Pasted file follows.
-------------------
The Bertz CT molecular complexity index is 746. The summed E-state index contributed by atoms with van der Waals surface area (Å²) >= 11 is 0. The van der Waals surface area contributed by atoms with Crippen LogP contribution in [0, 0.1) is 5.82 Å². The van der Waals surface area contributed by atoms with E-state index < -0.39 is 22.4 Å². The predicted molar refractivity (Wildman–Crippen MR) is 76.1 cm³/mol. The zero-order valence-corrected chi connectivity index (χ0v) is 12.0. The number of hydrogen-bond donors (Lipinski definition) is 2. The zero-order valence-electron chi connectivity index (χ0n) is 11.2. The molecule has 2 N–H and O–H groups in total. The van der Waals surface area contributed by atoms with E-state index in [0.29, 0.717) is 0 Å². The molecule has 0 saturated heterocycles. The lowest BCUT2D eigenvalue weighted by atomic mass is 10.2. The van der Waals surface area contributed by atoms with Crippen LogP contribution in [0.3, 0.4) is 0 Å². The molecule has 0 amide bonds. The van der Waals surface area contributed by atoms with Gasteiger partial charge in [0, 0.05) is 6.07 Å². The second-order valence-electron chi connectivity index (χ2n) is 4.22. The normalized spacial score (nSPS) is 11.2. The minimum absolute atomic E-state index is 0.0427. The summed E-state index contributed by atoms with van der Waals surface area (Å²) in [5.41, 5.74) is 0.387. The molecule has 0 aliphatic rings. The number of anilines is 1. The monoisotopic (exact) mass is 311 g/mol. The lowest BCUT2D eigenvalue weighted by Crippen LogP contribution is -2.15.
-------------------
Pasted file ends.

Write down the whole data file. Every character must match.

The Bertz CT molecular complexity index is 746. The summed E-state index contributed by atoms with van der Waals surface area (Å²) >= 11 is 0. The van der Waals surface area contributed by atoms with Crippen LogP contribution in [0, 0.1) is 5.82 Å². The van der Waals surface area contributed by atoms with E-state index < -0.39 is 22.4 Å². The predicted molar refractivity (Wildman–Crippen MR) is 76.1 cm³/mol. The zero-order valence-corrected chi connectivity index (χ0v) is 12.0. The number of hydrogen-bond donors (Lipinski definition) is 2. The zero-order valence-electron chi connectivity index (χ0n) is 11.2. The molecule has 2 N–H and O–H groups in total. The van der Waals surface area contributed by atoms with E-state index in [0.29, 0.717) is 0 Å². The molecule has 0 saturated heterocycles. The lowest BCUT2D eigenvalue weighted by atomic mass is 10.2. The van der Waals surface area contributed by atoms with Crippen LogP contribution in [0.3, 0.4) is 0 Å². The molecule has 0 amide bonds. The van der Waals surface area contributed by atoms with Gasteiger partial charge in [0, 0.05) is 6.07 Å². The second-order valence-electron chi connectivity index (χ2n) is 4.22. The normalized spacial score (nSPS) is 11.2. The minimum absolute atomic E-state index is 0.0427. The summed E-state index contributed by atoms with van der Waals surface area (Å²) in [5.41, 5.74) is 0.387. The molecule has 0 aliphatic rings. The number of anilines is 1. The monoisotopic (exact) mass is 311 g/mol. The lowest BCUT2D eigenvalue weighted by Crippen LogP contribution is -2.15.